With the urgent need to spread the word of the Advent Near, all who received the message were encouraged to exercise the full extent of their spiritual gifts. Young and old, men and women were enlisted in evangelistic efforts of every kind. Every church member was to take on the obligations of discipleship and accept the Master’s commission. Utilization of the spiritual gifts demonstrated humility and gratitude to God for his provisions for the Church.
The pages of the Review reported women’s evangelistic labors, as well as men’s, and encouraged them toward active and visible roles within church life. As the movement grew and new individuals were added to the Adventist family, some questioned whether Scripture allowed women to speak publicly. The public testimony and preaching of women, as well as Ellen White’s gifts and practices, were problematic to many who believed that only men should exercise the full range of spiritual gifts in the church setting.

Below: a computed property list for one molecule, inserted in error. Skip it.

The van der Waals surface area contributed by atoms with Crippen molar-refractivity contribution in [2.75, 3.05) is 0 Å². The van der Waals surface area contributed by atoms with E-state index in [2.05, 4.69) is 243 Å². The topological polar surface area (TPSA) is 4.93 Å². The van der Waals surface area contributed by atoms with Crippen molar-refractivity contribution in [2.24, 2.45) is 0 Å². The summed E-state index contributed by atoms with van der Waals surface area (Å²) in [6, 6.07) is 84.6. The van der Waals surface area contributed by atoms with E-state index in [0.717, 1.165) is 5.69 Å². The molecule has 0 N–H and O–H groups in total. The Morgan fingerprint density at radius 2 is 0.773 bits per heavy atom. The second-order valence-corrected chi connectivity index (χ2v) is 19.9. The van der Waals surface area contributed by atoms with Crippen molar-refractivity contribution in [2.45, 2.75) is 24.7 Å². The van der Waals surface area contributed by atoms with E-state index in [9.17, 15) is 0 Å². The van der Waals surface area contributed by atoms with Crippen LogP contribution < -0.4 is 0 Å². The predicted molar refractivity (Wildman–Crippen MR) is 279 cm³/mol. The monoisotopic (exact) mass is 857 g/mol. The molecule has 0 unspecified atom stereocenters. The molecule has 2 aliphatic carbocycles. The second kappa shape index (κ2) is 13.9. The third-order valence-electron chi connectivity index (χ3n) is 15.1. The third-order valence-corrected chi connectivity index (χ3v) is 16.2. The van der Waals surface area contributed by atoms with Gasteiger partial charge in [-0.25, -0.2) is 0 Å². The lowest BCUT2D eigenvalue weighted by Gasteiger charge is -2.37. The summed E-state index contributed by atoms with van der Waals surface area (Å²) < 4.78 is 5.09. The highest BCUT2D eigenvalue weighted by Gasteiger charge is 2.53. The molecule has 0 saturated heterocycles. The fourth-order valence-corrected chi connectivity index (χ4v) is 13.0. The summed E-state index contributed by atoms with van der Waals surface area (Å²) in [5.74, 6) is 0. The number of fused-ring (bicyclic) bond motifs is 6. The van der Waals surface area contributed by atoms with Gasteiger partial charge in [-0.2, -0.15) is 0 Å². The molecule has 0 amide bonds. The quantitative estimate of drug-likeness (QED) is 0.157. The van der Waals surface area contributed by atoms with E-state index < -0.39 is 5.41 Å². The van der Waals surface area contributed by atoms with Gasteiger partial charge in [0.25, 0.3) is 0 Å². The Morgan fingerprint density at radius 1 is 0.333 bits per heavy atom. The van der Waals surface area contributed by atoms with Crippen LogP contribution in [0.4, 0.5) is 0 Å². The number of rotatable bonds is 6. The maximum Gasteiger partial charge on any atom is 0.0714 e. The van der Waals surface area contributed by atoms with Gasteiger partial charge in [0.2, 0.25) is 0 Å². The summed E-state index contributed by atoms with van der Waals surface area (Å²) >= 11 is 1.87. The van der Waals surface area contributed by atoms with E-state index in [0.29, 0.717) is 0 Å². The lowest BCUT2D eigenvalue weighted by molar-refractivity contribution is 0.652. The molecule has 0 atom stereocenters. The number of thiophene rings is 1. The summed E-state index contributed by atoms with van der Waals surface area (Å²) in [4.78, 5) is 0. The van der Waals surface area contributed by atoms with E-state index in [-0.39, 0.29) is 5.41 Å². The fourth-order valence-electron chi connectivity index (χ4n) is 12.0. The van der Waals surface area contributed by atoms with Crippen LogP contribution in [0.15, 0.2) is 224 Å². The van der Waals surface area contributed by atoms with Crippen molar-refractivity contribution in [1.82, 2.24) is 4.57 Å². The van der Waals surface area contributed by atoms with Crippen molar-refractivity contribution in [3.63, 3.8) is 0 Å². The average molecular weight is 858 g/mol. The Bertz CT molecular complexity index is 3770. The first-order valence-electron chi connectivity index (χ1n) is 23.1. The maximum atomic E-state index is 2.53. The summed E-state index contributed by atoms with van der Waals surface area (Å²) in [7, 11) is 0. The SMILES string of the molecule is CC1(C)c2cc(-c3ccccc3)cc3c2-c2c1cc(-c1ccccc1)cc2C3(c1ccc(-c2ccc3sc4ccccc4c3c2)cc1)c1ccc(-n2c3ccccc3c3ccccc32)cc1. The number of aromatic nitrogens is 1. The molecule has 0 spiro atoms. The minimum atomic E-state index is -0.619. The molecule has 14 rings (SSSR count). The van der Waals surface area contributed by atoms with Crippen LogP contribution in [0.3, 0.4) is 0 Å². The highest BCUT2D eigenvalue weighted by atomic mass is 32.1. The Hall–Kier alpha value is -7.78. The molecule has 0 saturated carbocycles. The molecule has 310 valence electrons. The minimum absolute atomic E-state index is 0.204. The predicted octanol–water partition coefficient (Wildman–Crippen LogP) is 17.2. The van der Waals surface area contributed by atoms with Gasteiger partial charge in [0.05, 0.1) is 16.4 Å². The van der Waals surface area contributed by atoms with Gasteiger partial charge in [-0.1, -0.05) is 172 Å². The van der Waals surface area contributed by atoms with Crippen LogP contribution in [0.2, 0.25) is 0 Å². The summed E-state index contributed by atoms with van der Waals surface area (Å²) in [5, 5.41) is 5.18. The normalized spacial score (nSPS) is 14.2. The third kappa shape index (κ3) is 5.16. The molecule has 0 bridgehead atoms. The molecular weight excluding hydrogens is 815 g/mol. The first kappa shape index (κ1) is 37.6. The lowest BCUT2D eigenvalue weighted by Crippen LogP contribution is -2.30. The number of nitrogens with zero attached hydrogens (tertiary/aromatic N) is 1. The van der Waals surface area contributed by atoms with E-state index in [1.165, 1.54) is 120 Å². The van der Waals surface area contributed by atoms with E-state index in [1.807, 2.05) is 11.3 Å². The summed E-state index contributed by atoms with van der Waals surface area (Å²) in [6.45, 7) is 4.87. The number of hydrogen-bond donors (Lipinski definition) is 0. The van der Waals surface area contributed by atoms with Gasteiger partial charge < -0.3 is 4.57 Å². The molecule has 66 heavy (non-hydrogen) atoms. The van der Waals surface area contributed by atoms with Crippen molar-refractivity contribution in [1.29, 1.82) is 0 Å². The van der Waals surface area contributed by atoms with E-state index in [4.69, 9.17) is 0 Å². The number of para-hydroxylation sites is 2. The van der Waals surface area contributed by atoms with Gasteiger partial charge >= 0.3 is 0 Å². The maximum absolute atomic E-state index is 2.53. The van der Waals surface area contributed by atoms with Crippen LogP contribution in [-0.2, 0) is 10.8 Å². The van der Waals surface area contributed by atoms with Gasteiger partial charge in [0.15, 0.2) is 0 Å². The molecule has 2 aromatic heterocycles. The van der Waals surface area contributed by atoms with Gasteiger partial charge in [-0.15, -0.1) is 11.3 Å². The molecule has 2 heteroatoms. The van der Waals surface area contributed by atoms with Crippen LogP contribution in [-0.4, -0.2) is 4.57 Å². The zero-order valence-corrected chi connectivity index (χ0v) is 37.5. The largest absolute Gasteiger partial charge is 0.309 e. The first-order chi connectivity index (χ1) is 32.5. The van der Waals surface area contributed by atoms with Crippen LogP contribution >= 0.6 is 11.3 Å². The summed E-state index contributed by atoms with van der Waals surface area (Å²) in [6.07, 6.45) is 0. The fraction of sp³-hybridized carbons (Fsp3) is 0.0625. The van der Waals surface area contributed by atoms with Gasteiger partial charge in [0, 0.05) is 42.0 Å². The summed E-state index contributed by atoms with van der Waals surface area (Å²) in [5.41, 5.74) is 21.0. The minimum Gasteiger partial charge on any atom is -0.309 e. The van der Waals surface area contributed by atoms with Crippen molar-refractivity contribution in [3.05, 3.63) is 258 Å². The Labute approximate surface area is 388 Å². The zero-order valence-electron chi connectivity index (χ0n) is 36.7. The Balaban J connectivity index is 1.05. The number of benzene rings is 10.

The Church responded through the pages of the Review to assert the obligations of all to participate fully in the church setting. Various authors referred the readers to Paul’s definition of prophesying from 1 Corinthians 14:3 (“he that prophesieth speaketh unto men to edification, exhortation, and comfort”), and cited biblical examples of such gifts exercised by men and women in both the Old and New Testaments. While the gift of prophecy is only one of the spiritual gifts, early Adventists encouraged both men and women to speak, teach, and edify the Church whenever God gave them a message.